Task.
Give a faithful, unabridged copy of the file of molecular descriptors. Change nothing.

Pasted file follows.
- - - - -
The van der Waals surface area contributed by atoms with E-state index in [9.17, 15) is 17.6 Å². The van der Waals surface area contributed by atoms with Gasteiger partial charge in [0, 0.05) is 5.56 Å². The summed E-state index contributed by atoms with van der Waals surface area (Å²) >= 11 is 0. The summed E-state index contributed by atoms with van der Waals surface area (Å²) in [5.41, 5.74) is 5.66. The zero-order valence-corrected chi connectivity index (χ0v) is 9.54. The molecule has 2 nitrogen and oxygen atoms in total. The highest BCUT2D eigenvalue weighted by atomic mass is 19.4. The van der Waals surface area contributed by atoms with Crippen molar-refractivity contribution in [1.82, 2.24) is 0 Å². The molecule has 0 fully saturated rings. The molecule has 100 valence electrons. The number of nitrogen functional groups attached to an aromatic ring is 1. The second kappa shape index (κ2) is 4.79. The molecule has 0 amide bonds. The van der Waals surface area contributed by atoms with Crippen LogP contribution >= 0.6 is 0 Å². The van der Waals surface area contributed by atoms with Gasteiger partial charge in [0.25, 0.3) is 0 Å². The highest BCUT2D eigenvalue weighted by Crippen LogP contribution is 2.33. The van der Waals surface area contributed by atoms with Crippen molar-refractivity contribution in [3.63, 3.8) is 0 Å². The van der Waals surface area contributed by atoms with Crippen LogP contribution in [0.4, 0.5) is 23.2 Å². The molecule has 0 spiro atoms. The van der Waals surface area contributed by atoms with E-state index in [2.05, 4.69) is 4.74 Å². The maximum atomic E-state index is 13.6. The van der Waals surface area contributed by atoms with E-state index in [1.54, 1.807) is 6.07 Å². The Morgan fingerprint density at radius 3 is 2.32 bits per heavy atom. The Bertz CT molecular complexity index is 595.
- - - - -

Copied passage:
The van der Waals surface area contributed by atoms with E-state index in [9.17, 15) is 17.6 Å². The van der Waals surface area contributed by atoms with Gasteiger partial charge in [0, 0.05) is 5.56 Å². The summed E-state index contributed by atoms with van der Waals surface area (Å²) >= 11 is 0. The summed E-state index contributed by atoms with van der Waals surface area (Å²) in [5.41, 5.74) is 5.66. The zero-order valence-corrected chi connectivity index (χ0v) is 9.54. The molecule has 2 nitrogen and oxygen atoms in total. The highest BCUT2D eigenvalue weighted by atomic mass is 19.4. The van der Waals surface area contributed by atoms with Crippen molar-refractivity contribution in [1.82, 2.24) is 0 Å². The molecule has 0 fully saturated rings. The molecule has 100 valence electrons. The number of nitrogen functional groups attached to an aromatic ring is 1. The second kappa shape index (κ2) is 4.79. The molecule has 0 amide bonds. The van der Waals surface area contributed by atoms with Crippen LogP contribution >= 0.6 is 0 Å². The van der Waals surface area contributed by atoms with Gasteiger partial charge in [0.25, 0.3) is 0 Å². The highest BCUT2D eigenvalue weighted by Crippen LogP contribution is 2.33. The van der Waals surface area contributed by atoms with Crippen molar-refractivity contribution in [3.63, 3.8) is 0 Å². The van der Waals surface area contributed by atoms with Crippen LogP contribution in [0.4, 0.5) is 23.2 Å². The molecule has 0 spiro atoms. The van der Waals surface area contributed by atoms with E-state index in [2.05, 4.69) is 4.74 Å². The maximum atomic E-state index is 13.6. The van der Waals surface area contributed by atoms with E-state index in [1.54, 1.807) is 6.07 Å². The Morgan fingerprint density at radius 3 is 2.32 bits per heavy atom. The Bertz CT molecular complexity index is 595.